Global equity markets rallied in June and most major equity regions fully recovered from May’s selloff.
Global equity markets rallied in June and most major equity regions fully recovered from May’s selloff. U.S. large cap posted the highest June return (+7.0%) in over sixty years.2 U.S. small cap rose 7.1%, nearly recovering from May’s drop of -7.8%. U.S. equity volatility, as measured by the VIX index, sharply declined -19% and ended the month at 15.1. Abroad, both developed and emerging markets also performed strongly, rising by +4.3% and +4.7%, respectively. Chinese equities continued to benefit from government led stimulus and rose the most out of the major equity regions, +7.7%.
The U.S. dollar was down -1.6% in June and was the worst performer out of the G10 currencies. The currency was weighed down by increased expectations of a Fed rate cut and weak economic data. After the Fed meeting, chairman Jerome Powell’s comments were perceived as dovish and the “dots” projections showed that seven policymakers are forecasting fifty basis points (bps) of cuts by year end. The projected rate cuts, along with weak U.S. ISM manufacturing data and U.S. non-farm payrolls data led to the U.S. ten-year yield dropping twelve bps. This came after the month of May where the ten-year yield fell thirty-eight bps.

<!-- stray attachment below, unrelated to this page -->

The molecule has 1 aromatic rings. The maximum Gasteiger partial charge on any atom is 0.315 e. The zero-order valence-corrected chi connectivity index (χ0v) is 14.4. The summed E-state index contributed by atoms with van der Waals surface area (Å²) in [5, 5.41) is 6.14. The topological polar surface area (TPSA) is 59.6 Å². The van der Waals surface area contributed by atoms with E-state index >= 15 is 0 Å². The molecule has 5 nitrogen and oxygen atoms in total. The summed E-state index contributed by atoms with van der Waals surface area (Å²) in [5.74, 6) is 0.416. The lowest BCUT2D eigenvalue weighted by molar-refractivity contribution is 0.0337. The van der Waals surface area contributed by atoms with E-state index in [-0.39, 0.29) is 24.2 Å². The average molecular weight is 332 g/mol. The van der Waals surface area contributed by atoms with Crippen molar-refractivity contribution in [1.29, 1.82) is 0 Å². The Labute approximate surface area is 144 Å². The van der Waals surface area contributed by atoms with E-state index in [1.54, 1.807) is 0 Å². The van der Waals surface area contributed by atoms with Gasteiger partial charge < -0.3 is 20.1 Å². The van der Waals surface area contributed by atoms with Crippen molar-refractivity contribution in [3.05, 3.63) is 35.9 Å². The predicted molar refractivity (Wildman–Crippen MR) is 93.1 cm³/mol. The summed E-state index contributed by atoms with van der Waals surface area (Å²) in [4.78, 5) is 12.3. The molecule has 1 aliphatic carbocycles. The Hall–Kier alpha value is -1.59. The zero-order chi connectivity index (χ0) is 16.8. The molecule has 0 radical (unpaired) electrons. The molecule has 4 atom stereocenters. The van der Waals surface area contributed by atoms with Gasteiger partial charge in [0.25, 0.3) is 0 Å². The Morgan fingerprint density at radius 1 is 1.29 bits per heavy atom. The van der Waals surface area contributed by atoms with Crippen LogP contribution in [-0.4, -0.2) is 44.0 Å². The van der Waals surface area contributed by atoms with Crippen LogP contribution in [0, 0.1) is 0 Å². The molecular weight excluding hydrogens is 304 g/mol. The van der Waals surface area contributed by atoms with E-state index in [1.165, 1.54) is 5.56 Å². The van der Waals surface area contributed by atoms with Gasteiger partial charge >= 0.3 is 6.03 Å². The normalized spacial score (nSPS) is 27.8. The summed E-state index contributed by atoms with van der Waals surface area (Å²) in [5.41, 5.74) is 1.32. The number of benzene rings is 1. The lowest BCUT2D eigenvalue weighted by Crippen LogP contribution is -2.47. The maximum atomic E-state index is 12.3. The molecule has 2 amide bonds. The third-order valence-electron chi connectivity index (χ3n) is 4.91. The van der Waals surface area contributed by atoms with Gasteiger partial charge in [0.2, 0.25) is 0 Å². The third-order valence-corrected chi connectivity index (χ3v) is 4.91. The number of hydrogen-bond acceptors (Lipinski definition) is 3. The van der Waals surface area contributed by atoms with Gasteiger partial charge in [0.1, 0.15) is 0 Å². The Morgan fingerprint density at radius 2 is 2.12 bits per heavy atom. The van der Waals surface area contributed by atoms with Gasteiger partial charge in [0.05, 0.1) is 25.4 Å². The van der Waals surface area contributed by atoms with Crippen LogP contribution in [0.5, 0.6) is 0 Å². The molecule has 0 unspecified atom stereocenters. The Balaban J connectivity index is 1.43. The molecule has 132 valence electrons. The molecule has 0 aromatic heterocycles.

The U.S. was not the only major central bank to announce dovish comments. The European Central Bank announced that they will likely keep interest rates unchanged until mid-2020 and did not rule out future interest rate cuts. European economic data was mixed for the month, as French industrial production, German PMIs and French PMIs all beat expectations. However, German manufacturing contracted for the sixth month in a row.3
Crude oil rose 9.3% as tensions around the U.S. and Iran escalated, as Iran shot down a U.S. drone in the Strait of Hormuz, where 20% of global crude passes daily. Oil was also supported by a fall in global inventories.
Gold was the beneficiary on multiple fronts and rose 8.3%, reaching a multi-year high. Support came from a weaker U.S. dollar, dovish comments by the Federal Reserve and heightened geopolitical tensions.
Market Outlook for July
Our economic outlook has moved from negative to positive territory. This view is being supported by improved global trade and rising average hours works.
Our outlook for U.S. stocks outperforming investment grade bonds remains in positive territory. Valuation, as measured by comparing U.S. equities earnings yield to the ten-year treasury yield, continues to be the largest driver of this preference, as the factor’s strength ranks in the top quartile on a historical basis. The twelve-bps drop in the ten-year treasury yield in June supported the valuation factor.
In U.S. fixed income, we forecast that high yield bonds will outperform investment grade bonds over the next month, a large reversal compared to last month’s forecast. This change has been driven by spread narrowing between high yield and investment grade bonds and the drop in equity volatility.